Armed Forces Day: Lincolnshire Police remembers service personnel and reaffirms commitment to Covenant
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As we join thousands of others across the UK to mark Armed Forces Day – paying tribute to service families, veterans, cadets and the fallen – Lincolnshire Police is proud to remember those who have served, and reaffirm the organisation’s support for the Armed Forces Covenant.
Many veterans make up the force and are a valuable asset to Lincolnshire Police.
Detective Inspector Nicky Duke, who spent eight years in the Navy before entering policing, said: “My time in the Royal Navy taught me the importance of teamwork but also gave me the confidence to operate independently. I have seen parts of the world some people may never get to experience (some good and some bad) and this has helped shape my resilience and demeanour when engaging with people from any walk of life. “I would definitely say the military provides a solid platform for anyone thinking of joining the Police force. I found the transition to the police relatively easy, having already been in a uniformed service and there are a lot of similarities in both force’s values.”
Detective Inspector Alison Bowley-Webb and her wife Detective Chief Inspector Kerry Webb both joined Lincolnshire Police after having previous served in the RAF.
Ali said: “I left the Royal Air Force in 2005 after nearly 10 years’ service to set up my own business as a personal trainer. I was always torn between a career in the Military and Police, so it felt the natural thing to apply to Lincolnshire Police as this is where I had chosen to settle after leaving the military. Realising I had some transferable skills I felt things just ‘fitted’ and loved that I was part of a team again.
“I have now completed nearly 16 years in Lincolnshire Police and worked in some amazing roles: Response Officer, Firearms, Serious Collision Investigation and I am proud to have been promoted to Detective Inspector on the Response Investigation Unit.”
Kerry said: “I joined Lincolnshire Police 18 years ago and I haven’t looked back. I have worked with some inspirational people and have been part of some amazing teams throughout my career including Uniform roles, detective work in CID, proactive teams and specialist operational work. I am now a DCI at East Midlands Special Operations Unit, working on Serious and Organised Criminality.”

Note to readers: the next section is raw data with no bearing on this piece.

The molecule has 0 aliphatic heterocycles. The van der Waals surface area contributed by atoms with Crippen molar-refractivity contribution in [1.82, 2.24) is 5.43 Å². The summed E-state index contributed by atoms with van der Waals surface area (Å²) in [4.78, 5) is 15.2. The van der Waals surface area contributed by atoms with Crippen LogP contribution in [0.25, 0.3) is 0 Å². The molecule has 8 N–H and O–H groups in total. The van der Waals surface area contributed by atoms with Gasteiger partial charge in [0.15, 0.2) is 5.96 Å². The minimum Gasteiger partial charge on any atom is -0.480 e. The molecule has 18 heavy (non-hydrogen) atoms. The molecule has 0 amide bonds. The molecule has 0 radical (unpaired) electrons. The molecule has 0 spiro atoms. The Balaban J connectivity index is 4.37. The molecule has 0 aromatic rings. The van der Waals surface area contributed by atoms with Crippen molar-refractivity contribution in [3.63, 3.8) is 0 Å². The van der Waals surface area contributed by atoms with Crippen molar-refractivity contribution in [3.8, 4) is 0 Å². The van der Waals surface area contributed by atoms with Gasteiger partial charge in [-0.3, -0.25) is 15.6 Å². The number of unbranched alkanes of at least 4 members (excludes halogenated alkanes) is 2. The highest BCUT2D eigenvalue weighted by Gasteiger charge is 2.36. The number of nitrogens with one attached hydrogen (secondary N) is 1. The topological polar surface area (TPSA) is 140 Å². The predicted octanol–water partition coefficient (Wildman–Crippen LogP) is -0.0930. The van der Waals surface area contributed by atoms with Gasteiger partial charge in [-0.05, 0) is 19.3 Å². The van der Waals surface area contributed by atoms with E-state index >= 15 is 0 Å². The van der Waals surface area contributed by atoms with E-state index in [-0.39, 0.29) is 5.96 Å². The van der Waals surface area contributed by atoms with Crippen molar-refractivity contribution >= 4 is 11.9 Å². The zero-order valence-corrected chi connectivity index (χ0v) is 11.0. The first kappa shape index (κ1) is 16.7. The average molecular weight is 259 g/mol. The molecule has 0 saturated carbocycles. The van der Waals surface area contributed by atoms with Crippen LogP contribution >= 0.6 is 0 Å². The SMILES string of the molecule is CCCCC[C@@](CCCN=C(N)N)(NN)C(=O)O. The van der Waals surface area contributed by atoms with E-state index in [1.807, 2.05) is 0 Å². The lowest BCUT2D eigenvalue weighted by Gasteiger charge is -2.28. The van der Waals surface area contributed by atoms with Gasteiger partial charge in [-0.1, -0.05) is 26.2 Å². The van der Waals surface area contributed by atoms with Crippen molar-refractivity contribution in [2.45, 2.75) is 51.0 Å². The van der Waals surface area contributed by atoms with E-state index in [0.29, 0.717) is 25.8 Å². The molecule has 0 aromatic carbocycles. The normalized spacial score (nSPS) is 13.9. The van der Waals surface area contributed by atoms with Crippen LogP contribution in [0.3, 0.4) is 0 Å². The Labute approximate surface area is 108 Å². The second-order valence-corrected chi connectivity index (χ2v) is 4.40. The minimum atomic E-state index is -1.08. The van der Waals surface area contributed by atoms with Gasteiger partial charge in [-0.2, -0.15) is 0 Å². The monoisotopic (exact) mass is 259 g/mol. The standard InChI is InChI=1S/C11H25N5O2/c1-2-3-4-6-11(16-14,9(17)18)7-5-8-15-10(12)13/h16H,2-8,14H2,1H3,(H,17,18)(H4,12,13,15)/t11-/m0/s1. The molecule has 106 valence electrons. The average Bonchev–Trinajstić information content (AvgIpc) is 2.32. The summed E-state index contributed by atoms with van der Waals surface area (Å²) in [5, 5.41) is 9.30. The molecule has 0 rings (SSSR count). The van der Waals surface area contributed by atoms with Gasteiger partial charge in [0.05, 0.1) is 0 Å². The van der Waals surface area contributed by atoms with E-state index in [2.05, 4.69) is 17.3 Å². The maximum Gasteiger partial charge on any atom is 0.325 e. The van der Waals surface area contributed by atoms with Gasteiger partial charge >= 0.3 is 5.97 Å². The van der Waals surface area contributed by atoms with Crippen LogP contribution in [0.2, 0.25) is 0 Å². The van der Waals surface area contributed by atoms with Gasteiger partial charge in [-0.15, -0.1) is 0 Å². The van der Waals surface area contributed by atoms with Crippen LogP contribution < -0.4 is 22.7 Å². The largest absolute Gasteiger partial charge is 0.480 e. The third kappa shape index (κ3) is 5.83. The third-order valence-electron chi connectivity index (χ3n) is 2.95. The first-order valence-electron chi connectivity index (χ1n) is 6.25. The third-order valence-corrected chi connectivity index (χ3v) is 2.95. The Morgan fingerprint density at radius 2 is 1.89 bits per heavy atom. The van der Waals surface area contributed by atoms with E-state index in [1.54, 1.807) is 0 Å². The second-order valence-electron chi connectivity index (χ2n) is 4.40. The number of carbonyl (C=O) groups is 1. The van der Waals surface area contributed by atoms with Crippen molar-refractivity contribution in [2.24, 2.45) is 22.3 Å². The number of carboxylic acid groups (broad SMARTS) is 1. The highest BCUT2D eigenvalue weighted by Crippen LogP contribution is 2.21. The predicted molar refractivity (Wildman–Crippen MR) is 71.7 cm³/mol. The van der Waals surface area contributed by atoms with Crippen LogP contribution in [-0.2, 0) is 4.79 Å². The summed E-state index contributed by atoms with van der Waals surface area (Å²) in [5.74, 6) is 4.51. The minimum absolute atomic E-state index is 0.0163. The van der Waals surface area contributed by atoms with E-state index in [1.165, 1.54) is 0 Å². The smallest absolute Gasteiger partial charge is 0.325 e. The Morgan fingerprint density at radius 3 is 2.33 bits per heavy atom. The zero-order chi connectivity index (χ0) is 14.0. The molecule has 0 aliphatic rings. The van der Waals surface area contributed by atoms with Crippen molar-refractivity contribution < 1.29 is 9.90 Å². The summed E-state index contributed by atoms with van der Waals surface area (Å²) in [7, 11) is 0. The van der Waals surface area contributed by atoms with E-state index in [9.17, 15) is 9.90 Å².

PC Lee Giles joined Lincolnshire Police six years ago. He has served with the Royal Marines for five years before starting on local response policing in Sleaford. From there, he moved into armed response.
Lee said: “I joined the Police at the time of the Manchester bombing and this cemented my motivation for joining, wanting to do my part in protecting my community from those wanting to cause harm to innocent people.
“Policing offers a number of challenges and experiences and I feel that lessons and skills learnt in the military have proved invaluable, particularly around dealing with high stress, kinetic situations. I would recommend Policing to anyone coming from a military background. The team ethos and personal bearing I developed in the Marines have been greatly transferable skills into my current role and if you have a genuine dislike towards criminality and the effects it has on victims, coupled with a strong sense of duty then Policing is the job for you. Like the military, there is such a wide range of jobs within the Police there is always scope to move into a new role.”
In 2020 Lincolnshire Police signed up to the Armed Forces Covenant.
The agreement sets out an assurance that ex-service personnel and members of the military should be treated with fairness and respect.
A large proportion of the population in Lincolnshire is made up of veterans, at the time of signing the covenant a reported eight percent of the country's ex-service personnel were living in the county, this has since risen to over 10 percent.
As part of the Armed Forces Covenant there is a focus on helping members of the Armed Forces community have the same access to government and commercial services and products as any other citizen.
The force also works with Project Nova delivered in partnership between The Forces Employment Charity and Walking With The Wounded, Project Nova is there to offer support to veterans who have been arrested and enter police custody, or are at risk of being arrested through any vulnerability, caused by homelessness, and associated issues.
Veterans who can self-refer or be referred by specialist police teams and other statutory organisations, because they are vulnerable or at risk.
Lincolnshire Police is also Silver Award holder for the Defence Employer Recognition Scheme and employs a vast number of service veterans and families within Lincolnshire Police.
Chief Constable Chris Haward said: “Today, as people pause to remember and reflect on the service our military have given to this country, it is also a fitting moment to put a spotlight on our commitment through this covenant to ensure that our veterans are treated with fairness and respect. It’s the least we can do and I’m proud to put my name to this and continue to support as Chief Constable of Lincolnshire Police.”
PCC Marc Jones said: “Veterans and their families are a hugely important part of our Lincolnshire community, and I am delighted by the pledge made to support them.
“The covenant rightly demonstrates, not just our profound gratitude to those who have served in the forces to protect us all, but also to demonstrate how important they are to our communities.
“It is right and proper there is a written commitment to veterans that they will be treated with the same fairness and integrity as all other members of the public and I am honoured to be able to put my name to the document.”